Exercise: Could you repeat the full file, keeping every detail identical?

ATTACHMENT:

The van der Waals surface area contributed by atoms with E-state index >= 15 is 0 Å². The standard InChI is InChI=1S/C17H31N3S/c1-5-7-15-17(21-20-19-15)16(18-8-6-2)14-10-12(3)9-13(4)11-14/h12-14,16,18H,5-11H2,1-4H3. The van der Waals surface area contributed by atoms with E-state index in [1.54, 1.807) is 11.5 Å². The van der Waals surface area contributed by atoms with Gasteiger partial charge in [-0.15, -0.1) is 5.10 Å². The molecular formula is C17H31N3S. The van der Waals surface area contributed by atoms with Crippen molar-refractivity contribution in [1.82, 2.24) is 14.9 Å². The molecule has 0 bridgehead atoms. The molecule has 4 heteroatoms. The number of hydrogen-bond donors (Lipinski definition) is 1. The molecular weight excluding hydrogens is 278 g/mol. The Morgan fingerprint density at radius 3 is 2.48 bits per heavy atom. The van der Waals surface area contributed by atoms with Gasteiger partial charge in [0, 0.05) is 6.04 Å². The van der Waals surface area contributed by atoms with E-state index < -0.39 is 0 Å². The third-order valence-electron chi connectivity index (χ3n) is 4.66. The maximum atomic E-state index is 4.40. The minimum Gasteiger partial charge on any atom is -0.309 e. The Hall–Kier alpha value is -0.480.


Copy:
The van der Waals surface area contributed by atoms with E-state index >= 15 is 0 Å². The standard InChI is InChI=1S/C17H31N3S/c1-5-7-15-17(21-20-19-15)16(18-8-6-2)14-10-12(3)9-13(4)11-14/h12-14,16,18H,5-11H2,1-4H3. The van der Waals surface area contributed by atoms with E-state index in [1.54, 1.807) is 11.5 Å². The van der Waals surface area contributed by atoms with Gasteiger partial charge in [-0.15, -0.1) is 5.10 Å². The molecular formula is C17H31N3S. The van der Waals surface area contributed by atoms with Crippen molar-refractivity contribution in [1.82, 2.24) is 14.9 Å². The molecule has 0 bridgehead atoms. The molecule has 4 heteroatoms. The number of hydrogen-bond donors (Lipinski definition) is 1. The molecular weight excluding hydrogens is 278 g/mol. The Morgan fingerprint density at radius 3 is 2.48 bits per heavy atom. The van der Waals surface area contributed by atoms with Gasteiger partial charge in [0, 0.05) is 6.04 Å². The van der Waals surface area contributed by atoms with E-state index < -0.39 is 0 Å². The third-order valence-electron chi connectivity index (χ3n) is 4.66. The maximum atomic E-state index is 4.40. The minimum Gasteiger partial charge on any atom is -0.309 e. The Hall–Kier alpha value is -0.480.